Do You Put A Comma After Your Name And Before Credentials?

Do You Put A Comma After Your Name And Before Credentials?

Should you put a comma before and?

Whether or not you put a comma before and depends on how you’re using and.

There’s no single rule that applies to all situations.

You usually put a comma before and when it’s connecting two independent clauses.

It’s almost always optional to put a comma before and in a list..

Do you put a comma after your name?

The basic idea is that if the name (in the above example, “Jessie”) is the only thing in the world described by the identifier (“my oldest friend”), use a comma before the name (and after it as well, unless you’ve come to the end of the sentence). If not, don’t use any commas. … Otherwise, no comma.

What are the 8 rules for commas?

Commas (Eight Basic Uses) … USE A COMMA TO SEPARATE INDEPENDENT CLAUSES. … USE A COMMA AFTER AN INTRODUCTORY CLAUSE OR PHRASE. … USE A COMMA BETWEEN ALL ITEMS IN A SERIES. … USE COMMAS TO SET OFF NONRESTRICTIVE CLAUSES. … USE A COMMA TO SET OFF APPOSITIVES. … USE A COMMA TO INDICATE DIRECT ADDRESS.More items…

Which is or that is?

The clause that comes after the word “which” or “that” is the determining factor in deciding which one to use. If the clause is absolutely pertinent to the meaning of the sentence, you use “that.” If you could drop the clause and leave the meaning of the sentence intact, use “which.”

Do you put BA Hons after your name?

Most British bachelor’s degrees are honours degrees and indicated by putting “(Hons)” after the degree abbreviation.

Who is VS that is?

There are many conflicting online sources when it comes to determining whether to use “who” or “that” in a sentence. However, one rule is absolutely clear: “Who” should be used only when referring to people. “That” can be used for referring to people and objects/subjects.

How do you use which and that correctly?

In a defining clause, use that. In non-defining clauses, use which. Remember, which is as disposable as a sandwich bag. If you can remove the clause without destroying the meaning of the sentence, the clause is nonessential and you can use which.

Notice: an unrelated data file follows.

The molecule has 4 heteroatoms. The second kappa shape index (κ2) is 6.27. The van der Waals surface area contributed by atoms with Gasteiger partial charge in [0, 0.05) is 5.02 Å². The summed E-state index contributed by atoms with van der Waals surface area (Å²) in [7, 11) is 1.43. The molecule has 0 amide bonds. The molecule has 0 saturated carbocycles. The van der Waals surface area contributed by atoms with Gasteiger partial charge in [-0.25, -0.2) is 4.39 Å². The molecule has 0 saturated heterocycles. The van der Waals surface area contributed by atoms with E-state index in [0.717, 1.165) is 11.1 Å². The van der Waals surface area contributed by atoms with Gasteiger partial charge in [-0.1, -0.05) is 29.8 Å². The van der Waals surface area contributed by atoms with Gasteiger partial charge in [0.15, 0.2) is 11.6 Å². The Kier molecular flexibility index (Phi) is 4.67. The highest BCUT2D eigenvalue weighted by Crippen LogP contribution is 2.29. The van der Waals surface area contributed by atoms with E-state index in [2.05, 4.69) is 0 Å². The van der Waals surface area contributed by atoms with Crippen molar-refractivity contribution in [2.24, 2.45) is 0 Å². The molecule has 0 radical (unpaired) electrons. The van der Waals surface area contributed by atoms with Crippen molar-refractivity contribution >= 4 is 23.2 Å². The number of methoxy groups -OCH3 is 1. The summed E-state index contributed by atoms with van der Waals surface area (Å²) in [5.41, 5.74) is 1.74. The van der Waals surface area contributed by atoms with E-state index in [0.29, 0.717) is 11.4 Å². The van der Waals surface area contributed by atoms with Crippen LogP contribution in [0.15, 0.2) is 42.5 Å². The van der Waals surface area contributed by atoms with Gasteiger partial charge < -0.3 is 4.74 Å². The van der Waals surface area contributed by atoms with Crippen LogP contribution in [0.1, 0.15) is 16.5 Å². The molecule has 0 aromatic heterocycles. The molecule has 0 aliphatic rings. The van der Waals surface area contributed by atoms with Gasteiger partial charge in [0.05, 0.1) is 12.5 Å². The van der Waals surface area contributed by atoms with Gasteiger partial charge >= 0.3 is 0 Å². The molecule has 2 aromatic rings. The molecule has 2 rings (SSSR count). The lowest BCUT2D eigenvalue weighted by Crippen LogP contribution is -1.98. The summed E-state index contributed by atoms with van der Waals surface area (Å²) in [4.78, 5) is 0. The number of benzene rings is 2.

Where do you put commas?

Comma Use Use commas to separate independent clauses when they are joined by any of these seven coordinating conjunctions: and, but, for, or, nor, so, yet. … Use commas after introductory a) clauses, b) phrases, or c) words that come before the main clause. More items…

How do you write degrees after your name?

In general reference to a type of degree, lowercase the name/level of the degree, and in some cases, use the possessive (not plural) form. In a sentence that mentions a degree earned by an individual, spell out and lowercase the name of the degree on first reference; abbreviate it thereafter. Dr.

How do you write multiple degrees after your name?

Rule #5: When a person’s name is followed by two or more academic degrees, list them in the order in which they were awarded. Honorary degrees should follow earned degrees.

Do you put a comma after a name in the beginning of a sentence?

If the name is at the beginning of a sentence, you put a comma after it. If it’s at the end, you put the comma in front. And if the name is in the middle of a sentence, commas go in front and back.

Should I put BS after my name?

For someone with a Bachelor of Science degree, it is more uncommon to include it after signing your name, however, it is done. Sign your full name. Sign “B.Sc.” or “B.S.” at the end of your name, after a comma. Both designations are used and both are correct.

Where do we use that in a sentence?

‘That’ is used a a determiner at the beginning of sentences to indicate one object which is far from the speaker. Note that the plural form of ‘that’ as a determiner is ‘those. ‘ ‘That’ and ‘those’ is generally used with ‘there’ to indicate that the object(s) is not close to the speaker.

When should a comma not be used?

A comma is usually unnecessary when the sentence starts with an independent clause followed by a dependent clause. Example: Let me know now if you are not sure about this. Rule 5. Use commas to set off nonessential words, clauses, and phrases (see Who, That, Which, Rule 2b).

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